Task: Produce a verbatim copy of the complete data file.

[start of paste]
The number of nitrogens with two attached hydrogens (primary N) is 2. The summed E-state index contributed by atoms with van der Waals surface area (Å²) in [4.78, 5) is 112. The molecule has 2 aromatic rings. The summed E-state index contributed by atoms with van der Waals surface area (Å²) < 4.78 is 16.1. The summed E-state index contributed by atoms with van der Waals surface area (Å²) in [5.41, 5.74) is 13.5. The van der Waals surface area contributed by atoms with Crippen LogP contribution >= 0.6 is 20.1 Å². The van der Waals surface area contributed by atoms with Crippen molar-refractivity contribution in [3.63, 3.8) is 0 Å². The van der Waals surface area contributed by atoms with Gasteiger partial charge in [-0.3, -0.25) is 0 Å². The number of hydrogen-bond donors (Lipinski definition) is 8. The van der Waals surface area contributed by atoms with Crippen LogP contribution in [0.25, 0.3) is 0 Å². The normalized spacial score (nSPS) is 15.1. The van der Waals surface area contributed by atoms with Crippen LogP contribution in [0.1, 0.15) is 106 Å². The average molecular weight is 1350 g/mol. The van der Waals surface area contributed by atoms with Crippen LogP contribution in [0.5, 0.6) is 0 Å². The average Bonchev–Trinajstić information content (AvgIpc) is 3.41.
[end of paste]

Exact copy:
The number of nitrogens with two attached hydrogens (primary N) is 2. The summed E-state index contributed by atoms with van der Waals surface area (Å²) in [4.78, 5) is 112. The molecule has 2 aromatic rings. The summed E-state index contributed by atoms with van der Waals surface area (Å²) < 4.78 is 16.1. The summed E-state index contributed by atoms with van der Waals surface area (Å²) in [5.41, 5.74) is 13.5. The van der Waals surface area contributed by atoms with Crippen LogP contribution >= 0.6 is 20.1 Å². The van der Waals surface area contributed by atoms with Crippen molar-refractivity contribution in [3.63, 3.8) is 0 Å². The van der Waals surface area contributed by atoms with Gasteiger partial charge in [-0.3, -0.25) is 0 Å². The number of hydrogen-bond donors (Lipinski definition) is 8. The van der Waals surface area contributed by atoms with Crippen LogP contribution in [0.25, 0.3) is 0 Å². The normalized spacial score (nSPS) is 15.1. The van der Waals surface area contributed by atoms with Crippen LogP contribution in [0.1, 0.15) is 106 Å². The average molecular weight is 1350 g/mol. The van der Waals surface area contributed by atoms with Crippen LogP contribution in [0.5, 0.6) is 0 Å². The average Bonchev–Trinajstić information content (AvgIpc) is 3.41.